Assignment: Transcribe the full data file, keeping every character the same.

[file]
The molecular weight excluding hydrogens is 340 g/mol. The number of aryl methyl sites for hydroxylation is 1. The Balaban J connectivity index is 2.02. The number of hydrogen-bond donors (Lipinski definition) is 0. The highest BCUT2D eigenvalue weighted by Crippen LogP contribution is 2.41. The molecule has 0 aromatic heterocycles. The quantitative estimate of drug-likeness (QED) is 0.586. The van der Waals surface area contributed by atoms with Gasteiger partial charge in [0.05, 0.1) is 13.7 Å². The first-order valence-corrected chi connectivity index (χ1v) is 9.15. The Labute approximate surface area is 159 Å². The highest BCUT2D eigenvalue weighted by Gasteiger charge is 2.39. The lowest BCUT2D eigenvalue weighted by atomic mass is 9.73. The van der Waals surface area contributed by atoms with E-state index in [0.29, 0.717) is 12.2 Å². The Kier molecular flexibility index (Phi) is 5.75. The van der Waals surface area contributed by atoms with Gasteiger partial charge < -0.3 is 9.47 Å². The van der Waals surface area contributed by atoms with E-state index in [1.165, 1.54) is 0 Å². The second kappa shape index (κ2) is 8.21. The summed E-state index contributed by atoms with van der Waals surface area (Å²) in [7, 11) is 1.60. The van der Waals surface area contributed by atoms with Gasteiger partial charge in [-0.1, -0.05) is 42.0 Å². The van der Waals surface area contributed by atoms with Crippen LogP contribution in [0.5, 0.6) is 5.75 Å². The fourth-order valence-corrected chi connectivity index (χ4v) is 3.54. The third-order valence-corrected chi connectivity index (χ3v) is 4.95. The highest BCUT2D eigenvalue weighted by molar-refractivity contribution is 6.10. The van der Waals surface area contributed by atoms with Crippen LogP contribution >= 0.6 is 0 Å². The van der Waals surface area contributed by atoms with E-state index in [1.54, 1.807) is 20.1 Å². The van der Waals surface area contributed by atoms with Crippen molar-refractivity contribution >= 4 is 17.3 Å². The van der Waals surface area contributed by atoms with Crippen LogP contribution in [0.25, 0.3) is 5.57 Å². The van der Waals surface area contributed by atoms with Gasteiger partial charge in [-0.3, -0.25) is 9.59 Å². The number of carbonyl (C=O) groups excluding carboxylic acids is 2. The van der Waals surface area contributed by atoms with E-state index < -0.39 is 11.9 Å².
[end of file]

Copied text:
The molecular weight excluding hydrogens is 340 g/mol. The number of aryl methyl sites for hydroxylation is 1. The Balaban J connectivity index is 2.02. The number of hydrogen-bond donors (Lipinski definition) is 0. The highest BCUT2D eigenvalue weighted by Crippen LogP contribution is 2.41. The molecule has 0 aromatic heterocycles. The quantitative estimate of drug-likeness (QED) is 0.586. The van der Waals surface area contributed by atoms with Gasteiger partial charge in [0.05, 0.1) is 13.7 Å². The first-order valence-corrected chi connectivity index (χ1v) is 9.15. The Labute approximate surface area is 159 Å². The highest BCUT2D eigenvalue weighted by Gasteiger charge is 2.39. The lowest BCUT2D eigenvalue weighted by atomic mass is 9.73. The van der Waals surface area contributed by atoms with E-state index in [0.29, 0.717) is 12.2 Å². The Kier molecular flexibility index (Phi) is 5.75. The van der Waals surface area contributed by atoms with Gasteiger partial charge < -0.3 is 9.47 Å². The van der Waals surface area contributed by atoms with E-state index in [1.165, 1.54) is 0 Å². The second kappa shape index (κ2) is 8.21. The summed E-state index contributed by atoms with van der Waals surface area (Å²) in [7, 11) is 1.60. The van der Waals surface area contributed by atoms with Gasteiger partial charge in [-0.1, -0.05) is 42.0 Å². The van der Waals surface area contributed by atoms with Crippen LogP contribution in [0.5, 0.6) is 5.75 Å². The fourth-order valence-corrected chi connectivity index (χ4v) is 3.54. The third-order valence-corrected chi connectivity index (χ3v) is 4.95. The highest BCUT2D eigenvalue weighted by molar-refractivity contribution is 6.10. The van der Waals surface area contributed by atoms with Crippen LogP contribution >= 0.6 is 0 Å². The van der Waals surface area contributed by atoms with E-state index in [1.54, 1.807) is 20.1 Å². The van der Waals surface area contributed by atoms with Crippen molar-refractivity contribution >= 4 is 17.3 Å². The van der Waals surface area contributed by atoms with Crippen LogP contribution in [0.25, 0.3) is 5.57 Å². The van der Waals surface area contributed by atoms with Gasteiger partial charge in [-0.3, -0.25) is 9.59 Å². The number of carbonyl (C=O) groups excluding carboxylic acids is 2. The van der Waals surface area contributed by atoms with E-state index < -0.39 is 11.9 Å².